Hillary Clinton promised that if John Kerry wins the election, Bush’s tax cuts will be eliminated: “We’re going to take things away from you on behalf of the common good.”Associated PressThe Supreme Court ruled that a federal law designed to shield children from Internet porn cannot be enforced, because it likely violates the First Amendment.Associated PressAmerican military officers were worrying that promotional cans of Coca-Cola including cell phones and global positioning chips could be used to eavesdrop on classified meetings.YahooThe Cassini spacecraft orbited Saturn and transmitted the first pictures of the icy rings circling the planet, andNew York Timesthe Hubble Space Telescope discovered a hundred new planets orbiting stars in the Milky Way.BBCChiquita was busy engineering bananas that taste like different fruits.BBCThe French government reported that the number of cows infected with mad cow disease in the past thirteen years is 300 times higher than previously suspected, with nearly 50,000 infected animals entering the food chain because the epidemic had gone undetected.TelegraphA 132-pound Japanese man ate 53 hot dogs and buns in 12 minutes. “I think he has proven, once again, that he is one of the finest athletes of any sport in the world,” concluded a spokesman.WNBC.comA dead woman was suing the late Dr. Robert Atkins for giving her inadequate cancer-treatment advice.New York Daily NewsLittle boys in Utah were selling lemonade for $250 a glass to offset a potential $14 million judgment against the Boy Scouts for starting a wildfire.Associated PressExperts warned that witches’ broom disease and frosty pod disease could devastate chocolate supplies in coming years, andNews.scotsman.comfemale rice farmers in Nepal were plowing their fields in the nude to please the rain god.Associated PressColin Powell sang and danced to “YMCA” for foreign ministers at a conference on Asian-Pacific security.Associated PressA Hindu ascetic was busy rolling his way 800 miles from India to Pakistan to promote world peace.Los Angeles Times

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In February 1947, Harper’s Magazine published Henry L. Stimson’s “The Decision to Use the Atomic Bomb.” As secretary of war, Stimson had served as the chief military adviser to President Truman, and recommended the attacks on Hiroshima and Nagasaki. The terms of his unrepentant apologia, an excerpt of which appears on page 35, are now familiar to us: the risk of a dud made a demonstration too risky; the human cost of a land invasion would be too high; nothing short of the bomb’s awesome lethality would compel Japan to surrender. The bomb was the only option. Seventy years later, we find his reasoning unconvincing. Entirely aside from the destruction of the blasts themselves, the decision thrust the world irrevocably into a high-stakes arms race — in which, as Stimson took care to warn, the technology would proliferate, evolve, and quite possibly lead to the end of modern civilization. The first half of that forecast has long since come to pass, and the second feels as plausible as ever. Increasingly, the atmosphere seems to reflect the anxious days of the Cold War, albeit with more juvenile insults and more colorful threats. Terms once consigned to the history books — “madman theory,” “brinkmanship” — have returned to the news cycle with frightening regularity. In the pages that follow, seven writers and experts survey the current nuclear landscape. Our hope is to call attention to the bomb’s ever-present menace and point our way toward a world in which it finally ceases to exist.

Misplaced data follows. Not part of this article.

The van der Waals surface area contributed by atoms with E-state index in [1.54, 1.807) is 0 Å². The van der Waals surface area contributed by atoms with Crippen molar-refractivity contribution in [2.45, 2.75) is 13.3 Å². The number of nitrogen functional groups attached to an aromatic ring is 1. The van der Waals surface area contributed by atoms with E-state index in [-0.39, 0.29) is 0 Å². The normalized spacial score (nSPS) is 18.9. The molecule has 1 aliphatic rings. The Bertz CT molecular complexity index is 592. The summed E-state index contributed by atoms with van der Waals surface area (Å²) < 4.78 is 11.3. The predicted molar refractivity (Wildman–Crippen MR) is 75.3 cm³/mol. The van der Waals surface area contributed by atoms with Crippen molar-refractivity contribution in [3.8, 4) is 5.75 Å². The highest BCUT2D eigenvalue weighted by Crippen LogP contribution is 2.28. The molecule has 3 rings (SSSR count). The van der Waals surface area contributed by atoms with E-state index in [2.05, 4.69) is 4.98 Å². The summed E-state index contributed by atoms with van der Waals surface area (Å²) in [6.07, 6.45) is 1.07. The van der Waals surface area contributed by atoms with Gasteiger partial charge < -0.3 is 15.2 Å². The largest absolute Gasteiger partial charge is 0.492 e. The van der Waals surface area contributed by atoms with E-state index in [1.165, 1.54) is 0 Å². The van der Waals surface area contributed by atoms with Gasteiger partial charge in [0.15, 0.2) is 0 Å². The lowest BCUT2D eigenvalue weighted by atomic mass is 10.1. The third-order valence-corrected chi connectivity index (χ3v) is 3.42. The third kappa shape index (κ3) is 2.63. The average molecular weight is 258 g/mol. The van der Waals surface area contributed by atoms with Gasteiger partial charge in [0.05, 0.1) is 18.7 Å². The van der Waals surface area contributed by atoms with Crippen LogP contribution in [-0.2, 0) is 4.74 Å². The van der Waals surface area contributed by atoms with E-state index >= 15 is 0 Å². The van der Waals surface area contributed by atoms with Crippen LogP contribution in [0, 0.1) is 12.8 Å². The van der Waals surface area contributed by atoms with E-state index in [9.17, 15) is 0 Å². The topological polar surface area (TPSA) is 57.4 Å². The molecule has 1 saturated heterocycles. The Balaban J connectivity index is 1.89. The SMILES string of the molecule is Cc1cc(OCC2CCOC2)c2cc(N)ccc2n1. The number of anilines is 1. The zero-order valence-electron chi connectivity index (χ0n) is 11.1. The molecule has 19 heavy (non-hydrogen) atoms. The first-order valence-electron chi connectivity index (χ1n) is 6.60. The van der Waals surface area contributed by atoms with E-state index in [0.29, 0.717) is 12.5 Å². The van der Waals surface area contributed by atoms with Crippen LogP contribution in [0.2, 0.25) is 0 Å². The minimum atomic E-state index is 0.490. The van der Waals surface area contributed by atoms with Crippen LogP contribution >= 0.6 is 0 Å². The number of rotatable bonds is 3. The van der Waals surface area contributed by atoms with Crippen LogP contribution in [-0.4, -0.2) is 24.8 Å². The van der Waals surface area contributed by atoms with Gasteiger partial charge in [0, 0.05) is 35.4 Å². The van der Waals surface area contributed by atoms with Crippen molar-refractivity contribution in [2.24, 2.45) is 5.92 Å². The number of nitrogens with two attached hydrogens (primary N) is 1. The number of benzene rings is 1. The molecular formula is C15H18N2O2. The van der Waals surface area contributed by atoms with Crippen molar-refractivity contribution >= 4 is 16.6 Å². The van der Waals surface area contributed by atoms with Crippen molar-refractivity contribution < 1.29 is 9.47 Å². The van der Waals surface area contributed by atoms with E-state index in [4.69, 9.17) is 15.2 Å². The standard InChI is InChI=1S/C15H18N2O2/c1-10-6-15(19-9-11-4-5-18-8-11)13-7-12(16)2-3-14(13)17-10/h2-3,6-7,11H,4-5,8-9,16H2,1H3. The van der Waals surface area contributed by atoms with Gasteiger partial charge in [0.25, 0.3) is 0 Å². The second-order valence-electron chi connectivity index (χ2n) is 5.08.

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But the exercise of labor is the worker’s own life-activity, the manifestation of his own life. . . . He works in order to live. He does not even reckon labor as part of his life, it is rather a sacrifice of his life.

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What We Think About When We Think About Soccer, by Simon Critchley. Penguin Books. 224 pages. $20.